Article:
Devin White spent much of the summer taking the underclassmen inside linebackers around him to school, whether that meant showing them drills that LSU would run once fall camp started or teaching them to watch film the way he does.
Now it seems that the star linebacker is add roster decisions to his already lengthy list of responsibilities. Having surveyed his position group through the first few days of fall camp, White declared that true freshmen Micah Baskerville and Damone Clark would contribute this season.
That’s sort of a bold statement when you consider that they’re behind White and three rising sophomores on the depth chart.
“Damone is catching up to the speed of the game right now, but Micah has been here for four months, so he’s like one of the vets already,” White said. “I think we’ll see both of those guys. I know they won’t redshirt for sure. You can put that down and tell anybody that. They won’t redshirt. They too good.”
White remembers a time two springs ago when LSU was sliding over outside linebackers and safeties just to give him an occasional breather in practice. They were all stopgaps until the cavalry arrived in the form of Jacob Phillips, Tyler Taylor and Patrick Queen that summer.
Consider this: White may never even have been moved to linebacker were it not for the dearth of talent signed at the position under former LSU defensive coordinator John Chavis. He changed positions because LSU had just three scholarship players at the position going into the 2016 season.
Credit Dave Aranda — and to a lesser extent, his predecessor, Kevin Steele — for breathing life back into LSU’s linebacker recruiting. Deion Jones, Duke Riley and Kendell Beckwith became stalwarts. Aranda has since developed White into a potential All-American while signing talented players to surround and eventually replace him.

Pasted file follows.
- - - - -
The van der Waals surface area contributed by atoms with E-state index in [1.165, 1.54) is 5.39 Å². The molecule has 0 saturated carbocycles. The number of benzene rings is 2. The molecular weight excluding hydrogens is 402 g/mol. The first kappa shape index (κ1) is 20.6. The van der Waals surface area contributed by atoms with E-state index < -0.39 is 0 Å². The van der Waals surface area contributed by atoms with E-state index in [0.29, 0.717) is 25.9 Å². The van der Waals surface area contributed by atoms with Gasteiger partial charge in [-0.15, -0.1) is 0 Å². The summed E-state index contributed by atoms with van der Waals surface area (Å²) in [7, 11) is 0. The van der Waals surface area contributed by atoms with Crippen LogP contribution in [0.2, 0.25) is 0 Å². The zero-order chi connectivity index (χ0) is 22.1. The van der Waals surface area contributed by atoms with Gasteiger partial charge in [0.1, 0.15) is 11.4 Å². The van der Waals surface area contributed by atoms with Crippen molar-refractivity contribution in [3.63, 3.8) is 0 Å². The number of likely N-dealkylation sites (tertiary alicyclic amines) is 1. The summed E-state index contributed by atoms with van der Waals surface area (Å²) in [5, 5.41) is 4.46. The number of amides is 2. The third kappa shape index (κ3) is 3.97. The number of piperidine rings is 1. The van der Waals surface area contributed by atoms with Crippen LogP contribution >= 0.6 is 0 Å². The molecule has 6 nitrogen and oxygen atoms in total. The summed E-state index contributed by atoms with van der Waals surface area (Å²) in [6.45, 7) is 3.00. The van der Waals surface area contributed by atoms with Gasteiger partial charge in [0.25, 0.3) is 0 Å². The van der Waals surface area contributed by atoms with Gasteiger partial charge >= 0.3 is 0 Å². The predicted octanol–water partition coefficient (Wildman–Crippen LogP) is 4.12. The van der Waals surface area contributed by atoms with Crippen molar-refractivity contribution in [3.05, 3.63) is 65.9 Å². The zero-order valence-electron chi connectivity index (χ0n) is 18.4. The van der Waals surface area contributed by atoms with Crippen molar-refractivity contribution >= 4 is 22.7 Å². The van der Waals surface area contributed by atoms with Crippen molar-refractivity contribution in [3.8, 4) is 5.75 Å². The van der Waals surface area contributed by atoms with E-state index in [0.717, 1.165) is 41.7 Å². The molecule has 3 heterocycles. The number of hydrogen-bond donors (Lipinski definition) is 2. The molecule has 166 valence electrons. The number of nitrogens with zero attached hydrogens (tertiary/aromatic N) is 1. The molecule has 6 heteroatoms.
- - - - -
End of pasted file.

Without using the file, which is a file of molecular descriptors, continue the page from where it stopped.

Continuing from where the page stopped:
Taylor started five games as a true freshman, but Phillips came on strong down the stretch and the two are battling in camp to start alongside White. Taylor was slowed by illness earlier this year, White revealed, but he’s come back strong. Both are expected to play a lot this season.
“(The game has) slowed down, but that just comes from getting more familiar with the plays and the different schemes,” Phillips said.
Meanwhile Queen, who has bulked up to 230 pounds, is pushing White in practice. Coaches rave about his improvement dating back to the spring, and Queen thrived in the summer weight-lifting program orchestrated by assistant Vic Viloria, the former head strength coach at Florida State.
Viloria joined Tommy Moffitt’s strength-and-conditioning staff this offseason and worked individually with the linebackers this summer. Queen appears the most bulked up, but the entire group has felt the benefits of his personal attention.
“All those guys got stronger this summer cause we got Coach Viloria from Florida State,” White said. “He went from a head strength coach to our personal strength coach, so we’re getting better teaching than anybody. It’s like if Coach Moffitt worked us out every day.”
The freshmen are learning and developing behind them to fill in where needed. For this season, that will likely mean playing special teams and mop-up work in some of the more lopsided non-conference games, but their time will come when White and others eventually move on to the NFL.
Aranda and Co. have already honed in on attracting the wave of inside backers that’ll come after that.
LSU holds a pair of commitments from Donte Starks of John Ehret and Kendall McCallum out of Alabama, the Nos. 8 and 27 inside linebackers in the 2019 class, respectively, according to 247Sports. Somehow landing five-star Nakobe Dean would put the linebacker class over the top.
“We’re doing something right over here, so a lot of people are joining in,” White said. “We’ve still got a lot of new guys that want to join and a couple guys in those younger classes that haven’t come yet, but we’ve got people that want to be part of this brotherhood.”